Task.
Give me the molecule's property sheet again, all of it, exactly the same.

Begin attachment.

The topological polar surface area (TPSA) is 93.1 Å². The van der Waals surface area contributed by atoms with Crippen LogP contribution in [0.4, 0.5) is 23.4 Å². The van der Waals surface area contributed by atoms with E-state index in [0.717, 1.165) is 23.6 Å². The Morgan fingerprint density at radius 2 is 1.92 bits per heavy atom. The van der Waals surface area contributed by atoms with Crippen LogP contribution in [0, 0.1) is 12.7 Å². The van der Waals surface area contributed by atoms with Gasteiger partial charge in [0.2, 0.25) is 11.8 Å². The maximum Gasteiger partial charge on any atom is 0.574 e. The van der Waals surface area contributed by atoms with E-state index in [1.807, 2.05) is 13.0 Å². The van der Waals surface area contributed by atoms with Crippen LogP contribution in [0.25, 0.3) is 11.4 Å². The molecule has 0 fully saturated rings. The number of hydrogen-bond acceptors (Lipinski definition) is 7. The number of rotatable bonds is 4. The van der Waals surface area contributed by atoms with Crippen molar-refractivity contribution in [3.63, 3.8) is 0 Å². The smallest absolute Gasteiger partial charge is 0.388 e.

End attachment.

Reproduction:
The topological polar surface area (TPSA) is 93.1 Å². The van der Waals surface area contributed by atoms with Crippen LogP contribution in [0.4, 0.5) is 23.4 Å². The van der Waals surface area contributed by atoms with E-state index in [0.717, 1.165) is 23.6 Å². The Morgan fingerprint density at radius 2 is 1.92 bits per heavy atom. The van der Waals surface area contributed by atoms with Crippen LogP contribution in [0, 0.1) is 12.7 Å². The van der Waals surface area contributed by atoms with Gasteiger partial charge in [0.2, 0.25) is 11.8 Å². The maximum Gasteiger partial charge on any atom is 0.574 e. The van der Waals surface area contributed by atoms with E-state index in [1.807, 2.05) is 13.0 Å². The van der Waals surface area contributed by atoms with Crippen LogP contribution in [0.25, 0.3) is 11.4 Å². The molecule has 0 fully saturated rings. The number of hydrogen-bond acceptors (Lipinski definition) is 7. The number of rotatable bonds is 4. The van der Waals surface area contributed by atoms with Crippen molar-refractivity contribution in [3.63, 3.8) is 0 Å². The smallest absolute Gasteiger partial charge is 0.388 e.